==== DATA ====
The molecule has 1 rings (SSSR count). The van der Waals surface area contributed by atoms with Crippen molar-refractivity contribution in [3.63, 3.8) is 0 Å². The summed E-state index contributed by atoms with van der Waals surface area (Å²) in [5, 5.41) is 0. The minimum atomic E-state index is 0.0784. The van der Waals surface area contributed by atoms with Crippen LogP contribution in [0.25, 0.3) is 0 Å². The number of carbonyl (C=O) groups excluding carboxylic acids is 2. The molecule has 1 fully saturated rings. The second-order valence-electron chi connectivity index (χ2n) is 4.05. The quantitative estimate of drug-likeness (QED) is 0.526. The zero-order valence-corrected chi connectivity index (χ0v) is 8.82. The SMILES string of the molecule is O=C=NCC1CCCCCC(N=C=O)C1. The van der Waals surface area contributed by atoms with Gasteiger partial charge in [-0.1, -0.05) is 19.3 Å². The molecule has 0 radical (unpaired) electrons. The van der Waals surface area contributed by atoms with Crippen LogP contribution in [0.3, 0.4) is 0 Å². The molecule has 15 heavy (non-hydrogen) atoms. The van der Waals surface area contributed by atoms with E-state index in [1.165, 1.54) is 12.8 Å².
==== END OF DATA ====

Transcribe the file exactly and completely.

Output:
The molecule has 1 rings (SSSR count). The van der Waals surface area contributed by atoms with Crippen molar-refractivity contribution in [3.63, 3.8) is 0 Å². The summed E-state index contributed by atoms with van der Waals surface area (Å²) in [5, 5.41) is 0. The minimum atomic E-state index is 0.0784. The van der Waals surface area contributed by atoms with Crippen LogP contribution in [0.25, 0.3) is 0 Å². The number of carbonyl (C=O) groups excluding carboxylic acids is 2. The molecule has 1 fully saturated rings. The second-order valence-electron chi connectivity index (χ2n) is 4.05. The quantitative estimate of drug-likeness (QED) is 0.526. The zero-order valence-corrected chi connectivity index (χ0v) is 8.82. The SMILES string of the molecule is O=C=NCC1CCCCCC(N=C=O)C1. The van der Waals surface area contributed by atoms with Gasteiger partial charge in [-0.1, -0.05) is 19.3 Å². The molecule has 0 radical (unpaired) electrons. The van der Waals surface area contributed by atoms with Crippen LogP contribution in [0.3, 0.4) is 0 Å². The molecule has 15 heavy (non-hydrogen) atoms. The van der Waals surface area contributed by atoms with E-state index in [1.165, 1.54) is 12.8 Å².